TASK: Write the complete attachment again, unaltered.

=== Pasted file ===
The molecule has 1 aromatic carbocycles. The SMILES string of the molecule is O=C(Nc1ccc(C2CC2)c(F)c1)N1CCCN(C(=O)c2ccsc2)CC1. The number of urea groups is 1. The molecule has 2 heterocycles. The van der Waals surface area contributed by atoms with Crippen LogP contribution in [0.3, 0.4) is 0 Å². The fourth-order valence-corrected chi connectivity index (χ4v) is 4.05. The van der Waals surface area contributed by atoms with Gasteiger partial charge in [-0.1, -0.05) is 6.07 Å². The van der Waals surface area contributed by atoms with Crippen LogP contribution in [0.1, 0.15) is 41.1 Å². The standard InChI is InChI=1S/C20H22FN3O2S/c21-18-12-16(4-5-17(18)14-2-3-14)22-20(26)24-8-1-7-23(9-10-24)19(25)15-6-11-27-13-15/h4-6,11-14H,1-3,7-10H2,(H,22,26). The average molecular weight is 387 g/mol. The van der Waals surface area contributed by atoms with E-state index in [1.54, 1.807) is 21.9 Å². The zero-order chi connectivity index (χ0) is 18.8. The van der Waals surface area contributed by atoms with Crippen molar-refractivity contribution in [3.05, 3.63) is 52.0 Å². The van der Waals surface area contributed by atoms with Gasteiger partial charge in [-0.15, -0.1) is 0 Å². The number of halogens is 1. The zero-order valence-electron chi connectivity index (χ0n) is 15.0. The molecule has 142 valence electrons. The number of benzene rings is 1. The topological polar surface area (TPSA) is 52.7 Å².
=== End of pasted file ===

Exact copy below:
The molecule has 1 aromatic carbocycles. The SMILES string of the molecule is O=C(Nc1ccc(C2CC2)c(F)c1)N1CCCN(C(=O)c2ccsc2)CC1. The number of urea groups is 1. The molecule has 2 heterocycles. The van der Waals surface area contributed by atoms with Crippen LogP contribution in [0.3, 0.4) is 0 Å². The fourth-order valence-corrected chi connectivity index (χ4v) is 4.05. The van der Waals surface area contributed by atoms with Gasteiger partial charge in [-0.1, -0.05) is 6.07 Å². The van der Waals surface area contributed by atoms with Crippen LogP contribution in [0.1, 0.15) is 41.1 Å². The standard InChI is InChI=1S/C20H22FN3O2S/c21-18-12-16(4-5-17(18)14-2-3-14)22-20(26)24-8-1-7-23(9-10-24)19(25)15-6-11-27-13-15/h4-6,11-14H,1-3,7-10H2,(H,22,26). The average molecular weight is 387 g/mol. The van der Waals surface area contributed by atoms with E-state index in [1.54, 1.807) is 21.9 Å². The zero-order chi connectivity index (χ0) is 18.8. The van der Waals surface area contributed by atoms with Crippen molar-refractivity contribution in [3.05, 3.63) is 52.0 Å². The van der Waals surface area contributed by atoms with Gasteiger partial charge in [-0.15, -0.1) is 0 Å². The number of halogens is 1. The zero-order valence-electron chi connectivity index (χ0n) is 15.0. The molecule has 142 valence electrons. The number of benzene rings is 1. The topological polar surface area (TPSA) is 52.7 Å².